Christians in Orissa reeling from violence

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Sometimes there are things going on in the world that I don't want to know about, because I'd feel I should do something about them. This is one.

Orissa is a state in southeast India, and Kandhamal is a rural district there.


TIKABALI, India (Reuters) - On a starry night last week, as Lal Mohan Digal prepared to go to bed, a mob of raging, machete-wielding Hindu zealots appeared above the hills of his mud house and swarmed over this bucolic hamlet in Orissa.

By dawn, Christian homes in the village were smoking heaps of burnt mud and concrete shells. Churches were razed, their wooden doors and windows stripped off.

"We could hear them come shouting 'Jai Shri Ram'," Digal said, referring to the rallying cry of Hindus hailing their warrior-god.

The mob poured kerosene on the thatched rooftops of the village homes, then threw matches. Church spires were hacked down.

The Hindu part of the village was untouched. For four days Digal and his stricken Christian neighbours hid in the teak forests, before being herded to a government-run relief camp.

The violence replicated itself in village after village, as the rural Kandhamal district of Orissa convulsed from some of the worst anti-Christian attacks in India.

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The Church there is doing what it can:

Church petitions Indian Supreme Court to protect Christians in Orissa

NEW DELHI (CNS) -- The Catholic Church in India has petitioned the country's Supreme Court to protect Christian lives and property in Orissa state.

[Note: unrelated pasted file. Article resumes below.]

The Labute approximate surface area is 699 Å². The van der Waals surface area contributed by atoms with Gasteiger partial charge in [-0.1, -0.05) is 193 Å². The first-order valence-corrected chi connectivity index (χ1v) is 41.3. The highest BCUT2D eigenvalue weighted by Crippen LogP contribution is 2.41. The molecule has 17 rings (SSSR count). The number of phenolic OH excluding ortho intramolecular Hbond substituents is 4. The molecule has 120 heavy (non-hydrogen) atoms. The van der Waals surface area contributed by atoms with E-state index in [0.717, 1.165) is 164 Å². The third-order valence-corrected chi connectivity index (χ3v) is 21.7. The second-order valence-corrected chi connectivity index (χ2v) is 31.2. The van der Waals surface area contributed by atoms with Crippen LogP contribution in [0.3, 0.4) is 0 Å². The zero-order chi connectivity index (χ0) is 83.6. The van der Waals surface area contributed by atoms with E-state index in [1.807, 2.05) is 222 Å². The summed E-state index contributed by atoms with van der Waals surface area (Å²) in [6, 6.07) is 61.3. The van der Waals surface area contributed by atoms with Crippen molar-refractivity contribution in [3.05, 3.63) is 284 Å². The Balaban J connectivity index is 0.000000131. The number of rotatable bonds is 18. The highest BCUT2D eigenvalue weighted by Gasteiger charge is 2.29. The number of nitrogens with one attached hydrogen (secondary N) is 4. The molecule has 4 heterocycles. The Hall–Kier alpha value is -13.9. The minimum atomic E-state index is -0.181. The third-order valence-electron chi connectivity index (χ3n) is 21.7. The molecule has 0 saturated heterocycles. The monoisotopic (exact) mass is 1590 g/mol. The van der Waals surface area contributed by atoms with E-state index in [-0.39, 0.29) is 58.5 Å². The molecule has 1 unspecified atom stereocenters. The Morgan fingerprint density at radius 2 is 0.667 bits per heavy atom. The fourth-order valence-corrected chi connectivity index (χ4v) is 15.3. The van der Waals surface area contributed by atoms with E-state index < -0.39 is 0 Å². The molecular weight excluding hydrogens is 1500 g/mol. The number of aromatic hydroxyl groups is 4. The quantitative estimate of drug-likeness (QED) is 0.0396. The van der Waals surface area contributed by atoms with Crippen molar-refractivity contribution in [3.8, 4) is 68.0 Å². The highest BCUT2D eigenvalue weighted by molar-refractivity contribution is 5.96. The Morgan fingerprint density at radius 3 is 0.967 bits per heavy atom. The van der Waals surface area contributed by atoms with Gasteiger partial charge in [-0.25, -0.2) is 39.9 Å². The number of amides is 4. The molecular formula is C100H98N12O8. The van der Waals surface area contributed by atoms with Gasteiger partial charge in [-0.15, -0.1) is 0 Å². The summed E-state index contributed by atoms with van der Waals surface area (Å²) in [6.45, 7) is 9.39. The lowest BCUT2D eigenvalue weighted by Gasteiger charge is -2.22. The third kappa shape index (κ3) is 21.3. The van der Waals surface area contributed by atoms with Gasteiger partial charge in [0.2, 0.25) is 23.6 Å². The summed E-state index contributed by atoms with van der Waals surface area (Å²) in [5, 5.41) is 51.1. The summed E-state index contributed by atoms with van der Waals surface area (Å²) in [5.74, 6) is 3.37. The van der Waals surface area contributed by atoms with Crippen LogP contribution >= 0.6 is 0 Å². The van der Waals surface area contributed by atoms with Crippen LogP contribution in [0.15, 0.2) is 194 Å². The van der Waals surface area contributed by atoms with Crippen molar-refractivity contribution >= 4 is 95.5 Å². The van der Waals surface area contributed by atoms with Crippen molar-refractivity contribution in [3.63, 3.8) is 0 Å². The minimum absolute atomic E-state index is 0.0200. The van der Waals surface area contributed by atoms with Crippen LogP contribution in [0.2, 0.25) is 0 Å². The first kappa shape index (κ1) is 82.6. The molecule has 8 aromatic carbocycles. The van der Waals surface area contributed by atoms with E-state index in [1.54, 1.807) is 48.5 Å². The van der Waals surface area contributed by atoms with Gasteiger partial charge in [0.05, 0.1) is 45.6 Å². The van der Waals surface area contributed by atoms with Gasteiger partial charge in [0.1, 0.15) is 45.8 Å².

Archbishop Raphael Cheenath of Cuttack-Bhubaneswar told the Asian church news agency UCA News Sept. 2 that the church decided to approach the highest court "as we are not getting sufficient response" from the Orissa government.

The archbishop, whose archdiocese is in Orissa, said the church wants the court to order federal authorities to protect Christians in the eastern state.

"We want some clear help and response" from the government, added the archbishop, who has stayed in New Delhi since the violence broke out in Orissa Aug. 24.

The church petition seeks the deployment of sufficient riot police in villages where Hindu extremists continue to destroy churches and Christian buildings. It also demands that the Central Bureau of Investigation, the country's criminal investigative agency, probe the violence.

In addition to its regular judicial duties, the Supreme Court of India can take action if individuals file a petition with a question of public importance that needs the court's involvement.

Archbishop Cheenath said the attacks have now decreased, since "there are no more targets to attack." But in several villages Christians reportedly have been forced to sign documents declaring they are Hindus and have been asked to destroy their churches and other Christians' houses afterward.

The archbishop told UCA News all Christian institutions have been destroyed in the Kandhamal district, the worst-hit area of Orissa. The violence began there after suspected Maoists gunned down an 85-year-old Hindu religious leader and five associates Aug. 23. Hindu radicals targeted Christians, claiming they had masterminded the killings.

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On life and living in communion with the Catholic Church.

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This page contains a single entry by Richard Chonak published on September 17, 2008 11:12 AM.

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